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Better survival in sight for brain cancer

Thursday 22 October, 2020


 Professor Andrew Scott, head of a study looking for new brain cancer treatments

Brain cancer is among the most devastating of all cancers, hurting families and friends across Victoria. But new research is offering hope that survival rates can be improved.

A current research project, funded by supporters of Cancer Council Victoria and run by the Olivia Newton-John Cancer Research Institute and La Trobe University is aiming to achieve this improvement.

Led by Professor Andrew Scott, the study aims to achieve the best therapeutic outcomes possible for brain cancer patients by harnessing an exciting new drug.

“Our laboratory has developed a new antibody which we’ve shown in clinical trials to target brain tumours in patients,” Prof Scott said.

Prof Scott, working alongside Professor Hui Gan and Professor Weisan Chen, linked this new antibody to a toxin to produce the drug ABT-414. This has shown promising results in clinical trials in Australia and abroad.

A number of patients have responded remarkably well to the drug, with one patient free of cancer two years after treatment.

“Unexpectedly, we have identified patients who had clinical and radiological progression while being treated with the new drug who at subsequent surgery have been found to have no viable tumour,” Prof Scott said.

“Our research suggests this may in part be due to an induction of an immune response. This raises the exciting possibility of enhancing the therapeutic effect of ABT-414 or other antibody drug conjugates (ADCs) by combining them with drugs that enhance the immune response, and which have shown efficacy in other cancer types.

“We want to explore how best to combine this treatment with immunotherapy to inform the design of a new clinical trial. The ultimate outcome is to discover new therapeutic approaches to improve the survival of brain cancer patients.”

And Prof Scott says such new approaches, which people like you are making possible, are sorely needed.

“New therapies for brain cancer are urgently required due to the lack of treatment options and the poor outcomes for many patients,” he said.

Brain cancer is considered a low-survival cancer, with just 26 per cent of Victorians diagnosed with brain cancer living for five years or more – a figure which has barely budged in decades. In 2019, 481 cases of brain cancer were diagnosed in Victoria.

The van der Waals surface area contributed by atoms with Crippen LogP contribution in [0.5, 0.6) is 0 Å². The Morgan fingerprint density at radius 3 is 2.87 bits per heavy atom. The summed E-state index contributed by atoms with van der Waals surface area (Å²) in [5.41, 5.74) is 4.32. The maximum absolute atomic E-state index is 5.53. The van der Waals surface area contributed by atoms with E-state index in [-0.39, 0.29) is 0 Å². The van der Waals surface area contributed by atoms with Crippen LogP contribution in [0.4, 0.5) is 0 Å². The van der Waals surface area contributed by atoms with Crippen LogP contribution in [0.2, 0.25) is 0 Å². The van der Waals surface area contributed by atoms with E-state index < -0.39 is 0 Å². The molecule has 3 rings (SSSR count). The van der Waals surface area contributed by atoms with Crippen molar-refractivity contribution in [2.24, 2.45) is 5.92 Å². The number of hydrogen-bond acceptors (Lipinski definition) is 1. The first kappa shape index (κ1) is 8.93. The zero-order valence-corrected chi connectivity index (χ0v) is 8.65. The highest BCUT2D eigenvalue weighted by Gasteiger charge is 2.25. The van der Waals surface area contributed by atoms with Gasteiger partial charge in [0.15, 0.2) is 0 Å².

Disproportionately affecting children, brain cancer accounts for 43 per cent of deaths in Victorians aged less than 15 years old.

Despite these numbers, brain cancer only has very few treatment options and has long been in need of significant investment in research.

Thankfully, the momentum is turning.

Generous Cancer Council Victoria supporters, along with the Victorian State Government, are helping ensure diseases like brain cancer can catch up to the much higher survival rates of many other cancers.

Between them, $2.5 million was contributed last year to the Forgotten Cancers Program, aiming to ensure more people survive a diagnosis of a less common cancer.

Prof Scott is aiming to have his research project contribute to this crucial cause – and he is well suited to the task.

“Throughout my research career I have had an abiding interest in the mechanisms of tumour cell growth, and the development of innovative strategies to improve diagnosis and therapy for cancer patients,” he said.

Depending on the results of Prof Scott’s study, it’s possible that ADCs could be combined with immunotherapies in further clinical trials, which may lead to a step forward for brain cancer treatment.

With this project, and the renewed focus and funding for further research into brain cancer, there is good reason to hope that the survival rates for what is currently one of the most difficult cancers to treat may one day soon begin to match other cancers, which have made such huge advances in recent years.

This means more people surviving a brain cancer diagnosis into the future. That’s an amazing thing, and it wouldn’t be possible without your ongoing support. Thank you.